You posted a video a while back — a clip from Public Enemy’s “Fight The Power” video. You were doing a side-by-side with the dancers in the video. Were you working on a routine or were you just paying homage to them?

You now, Public Enemy didn’t have backup dancers, but they had their soldiers. Based off their choreography, it’s pretty much saying this is like a discipline, something we come together and make. Something that’s synchronized, which means we’re all on the same page. We’re all in this too, defending our culture. So that was always a reference for myself. So, I watched the video clips and I took the choreography and I just incorporated my dance styles. 

I performed [the choreography] in London, and then I looked at the [Public Enemy’s music] video clip, and it was exactly the timing in the choreography. So I put them together and I shared it. People were like, ‘What is that? I’m confused right now because the video clip is from 1989 and Neguin’s doing this in 2016.’ So that’s a way to bring it back and say, ‘Look, I have history. Those are my people. Those are the people that inspired me.’ I’m inspired by a lot of different artists in a lot of different generations, but especially Public Enemy and conscious hip-hop culture. 

Chuck D reposted your video, which is a huge statement in itself, to be acknowledged by someone who’s been so integral to the community.

Yeah, absolutely. [Public Enemy] has been doing this for a long time. And I’m the so-called new generation or middle school. I’m in contact with Chuck D and Professor Griff, all of them. They’re my teachers. I’m lucky enough to gather knowledge from them and try to pass it on to the next generation as well.

Let’s talk about your video “To Be.” It focuses on Black lives and the importance of our stories. It’s an anthem about freedom and pushing through oppression. What inspired you to make that video?

I think it was the moment when I was like, ‘Wow, besides coronavirus, we’re still dealing with this BS.’ And I was like, ‘I need to create something visual where people can relate to it.’ So that’s why it’s in nature and that relates also to climate change. So I pretty much wrote half of the spoken word and I wanted to focus on the piece. I decided to find someone else to do the voice and then create the rest of the spoken word. So that’s when Himyo came in and created the beautiful speech. It was a collective approach. 

There’s this line that Himyo says. It’s ‘To be born with a skin that they make me feel is a sin stifles my mind, so I just be.’ It reminded me of the opening soliloquy in Hamlet. Was that intentional?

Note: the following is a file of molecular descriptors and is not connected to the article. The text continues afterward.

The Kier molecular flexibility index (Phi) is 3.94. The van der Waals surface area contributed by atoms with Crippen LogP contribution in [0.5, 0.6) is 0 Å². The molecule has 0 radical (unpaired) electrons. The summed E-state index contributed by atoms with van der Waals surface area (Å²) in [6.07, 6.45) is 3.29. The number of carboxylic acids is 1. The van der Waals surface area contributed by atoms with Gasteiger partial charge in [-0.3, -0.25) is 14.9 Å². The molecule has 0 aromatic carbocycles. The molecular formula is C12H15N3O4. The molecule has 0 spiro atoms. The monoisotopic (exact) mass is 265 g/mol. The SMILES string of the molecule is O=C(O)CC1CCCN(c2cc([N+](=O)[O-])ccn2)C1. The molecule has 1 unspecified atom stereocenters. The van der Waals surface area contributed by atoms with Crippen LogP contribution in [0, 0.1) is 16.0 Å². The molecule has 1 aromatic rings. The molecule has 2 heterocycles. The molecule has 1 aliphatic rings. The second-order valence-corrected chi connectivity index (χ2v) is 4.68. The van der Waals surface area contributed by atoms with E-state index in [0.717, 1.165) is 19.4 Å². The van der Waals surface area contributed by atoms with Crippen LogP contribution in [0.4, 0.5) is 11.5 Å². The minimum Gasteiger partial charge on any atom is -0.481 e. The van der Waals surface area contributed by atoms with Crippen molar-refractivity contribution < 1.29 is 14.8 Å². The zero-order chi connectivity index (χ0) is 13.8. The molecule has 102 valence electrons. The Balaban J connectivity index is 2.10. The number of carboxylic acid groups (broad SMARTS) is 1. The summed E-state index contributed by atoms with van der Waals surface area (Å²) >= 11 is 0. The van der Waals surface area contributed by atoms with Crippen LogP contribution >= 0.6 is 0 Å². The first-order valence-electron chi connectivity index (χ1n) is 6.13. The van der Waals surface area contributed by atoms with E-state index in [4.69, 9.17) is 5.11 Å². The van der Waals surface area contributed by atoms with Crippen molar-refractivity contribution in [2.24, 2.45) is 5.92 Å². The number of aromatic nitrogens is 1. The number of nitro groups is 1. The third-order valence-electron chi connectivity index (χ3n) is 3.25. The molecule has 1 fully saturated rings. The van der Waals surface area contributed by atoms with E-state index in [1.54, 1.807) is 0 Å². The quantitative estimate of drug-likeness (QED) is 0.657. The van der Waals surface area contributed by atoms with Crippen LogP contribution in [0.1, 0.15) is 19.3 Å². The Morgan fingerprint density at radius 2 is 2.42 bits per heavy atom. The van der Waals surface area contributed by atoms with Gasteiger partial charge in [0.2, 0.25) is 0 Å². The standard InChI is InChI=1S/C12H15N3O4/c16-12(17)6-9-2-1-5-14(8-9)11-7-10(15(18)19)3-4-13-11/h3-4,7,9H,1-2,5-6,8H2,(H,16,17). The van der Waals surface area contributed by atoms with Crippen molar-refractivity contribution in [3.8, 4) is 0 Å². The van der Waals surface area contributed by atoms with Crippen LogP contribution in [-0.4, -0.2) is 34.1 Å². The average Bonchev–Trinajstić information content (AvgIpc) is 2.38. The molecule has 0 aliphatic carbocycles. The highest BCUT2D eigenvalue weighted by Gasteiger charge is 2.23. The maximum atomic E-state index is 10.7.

That was a point of reference as well for us because before creating the video I had an idea to create something like Hamlet. I thought it was going to be a good reference for us to make more of an impact.

It hints at police brutality and in the context of what’s going on now, here in America, it evoked images of George Floyd for me. But it was referencing oppression and violence overall, correct?

Oppression and violence overall because that’s happening right here, right now as we speak somewhere in the country. There in America, here in Brazil, anywhere in Guatemala. It’s just like a wake up call for all of us. This shit is still happening. So, what can we do? Everybody’s doing individually the best they can, you know, like trying to bring awareness to everybody. It’s very positive that everybody’s trying to make a difference. [The video] was more of a message like, ‘Hey, we’re all part of this. So let’s do something about it.’ 

Do you plan on making more videos?

Yeah, absolutely. I’m just like writing things down now and collecting the ideas. Let’s see what happens in the future. I’m just gathering information. So I’m sure when the time comes, I will try to deliver new content for sure.

You’ve talked about being inspired and motivated by the things around you. Are you motivated by any of the specific protests going on here or there?

I take pieces, but I don’t gravitate too much towards that because then it’s just ‘too set.’ And you can’t digest so much sadness and negativity. For me, I stay positive no matter what. If there’s something here that we have to face and deal with, I take it as, ‘Okay, what can I do to make a change? What can I, just an individual, do to make a difference?’ If I can inspire one person, that’s enough for me. So, it starts with me. I try to gather information on what’s happening in so many different subjects, and I try to do my part, basically. I’m going to use my art as my voice. I try to use that as my tool wherever I go.

Keep up with Neguin on Instagram.